3. I got my first mustang on accident - I was actually shopping for an Arabian, but she caught my eye and I couldn't stop thinking about her. Gypsy had been traumatized by her original adopters and our journey was more difficult than I'd expected, but when we finally bonded it was the most incredible experience of my life. I ended up adopting two more mustangs (Brisa and Ranger) myself. I love my wild, scruffy outlaws fiercely. :) (But I'd still like to have an Arabian someday.)

4. My favorite snack is a square of dark chocolate (okay, maybe more than one) with a slice of avocado on top. SO YUMMY.

5. I've been to 38 states so far, with plans to visit #39 (Wyoming) this summer. I'd like to reach all 50 before I die. 

6. I've been stopped by border guards, and it was a terrifying experience! My husband and I had gone to Canada to pick up a platform head for the combine. The Canadian border guards were WONDERFUL. On our way back home, though, (in a truck that says PROUD TO BE AN AMERICAN FARMER) we were pulled in for questioning by the American guards. They put us in separate rooms, and then a man in a dark suit and SUNGLASSES (inside! I kid you not) started grilling me about where my kids were and who was watching them and did I feel guilty for leaving them and how long had I been married and did I trust my husband and had I ever had an affair and WHY THE F*CK WERE ANY OF THESE QUESTIONS ANY OF HIS BUSINESS??? Seriously, I was in tears by the time it was over. So, even though I have a passport, I am freaked out by the thought of going through customs or leaving the country ever again. Canada, I am sorry because I love you. But I can't take the stress of getting back into my own country!

7. I am a compulsive book hoarder.

8. I am weird about colors. A plate of food that is all one color, or nearly one color, will make me sick to my stomach. (My kids love a bowl of macaroni and cheese. And nothing else. BLUGH.) And I CANNOT wash different colored clothes together. I do not have "darks", "whites," and "delicates." I have red, orange, yellow, green, blue, purple, pink, black, white, brown, gray. Striped or plaid clothes get washed separately, because TOO MANY COLORS TO MATCH. My daughter gave me some of those color-catch sheets, and they do work! but I still can't wash different colors together. It gives me a headache.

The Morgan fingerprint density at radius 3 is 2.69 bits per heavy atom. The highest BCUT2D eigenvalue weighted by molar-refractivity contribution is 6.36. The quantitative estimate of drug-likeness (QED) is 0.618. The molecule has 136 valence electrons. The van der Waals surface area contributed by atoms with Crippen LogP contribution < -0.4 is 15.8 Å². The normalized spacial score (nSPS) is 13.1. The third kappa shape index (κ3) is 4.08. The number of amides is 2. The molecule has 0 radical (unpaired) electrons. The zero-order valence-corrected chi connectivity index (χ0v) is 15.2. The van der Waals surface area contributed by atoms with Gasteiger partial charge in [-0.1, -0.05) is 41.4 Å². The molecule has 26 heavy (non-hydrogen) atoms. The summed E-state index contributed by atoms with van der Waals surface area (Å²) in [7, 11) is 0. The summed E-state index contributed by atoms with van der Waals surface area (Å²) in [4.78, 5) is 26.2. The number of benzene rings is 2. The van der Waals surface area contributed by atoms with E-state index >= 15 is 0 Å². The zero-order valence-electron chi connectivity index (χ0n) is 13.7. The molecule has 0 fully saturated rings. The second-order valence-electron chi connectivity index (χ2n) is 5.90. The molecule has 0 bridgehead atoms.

9. I love fossils. I love the idea of long-dead creatures leaving traces for us to find, and I love thinking about how our planet has changed over eons. I read paleobiology textbooks for fun. I cherish this dream of discovering a dinosaur skeleton on our farm someday. :) Also, Jurassic Park is one of my favorite books AND movies. (How often does a movie do fair justice to a book? Answer: not often at all. But this one I adore.)

10. I love to rollerskate almost as much as I love to ride horses and run half-marathons. There is an old-fashioned rink about an hour away and it is one of my favorite places. :) I would love to participate in roller derby. (I'm not that big, but I do have pointy elbows and quick feet! :D)

11. I ran my first half marathon this April and ended up wrecking my ankle. But once my ankle heals, I can't wait to get back to running. I would love to do a full marathon one of these days, and I will admit that ultra-marathoning fascinates me...

Okay! Now questions from Hannah:

1) Why did you choose your current horse sport or discipline?
I chose endurance because I've always been fascinated by the idea of testing the limits of what I can accomplish both as an individual and as a horsewoman. I love the thought of bringing myself and my horse to a level of athletic achievement that most people don't get to experience. Also, I love exploring trails on horseback, and I love spending time with horses, and I love being outside.

2) What is your horse-related Big Goal, if any?
My biggest goal - or dream - is to complete Tevis someday. Though I would be happy just to complete any 100 mile ride, at this point.

3) Pick a horse-related thing about which you have changed your mind.  Why?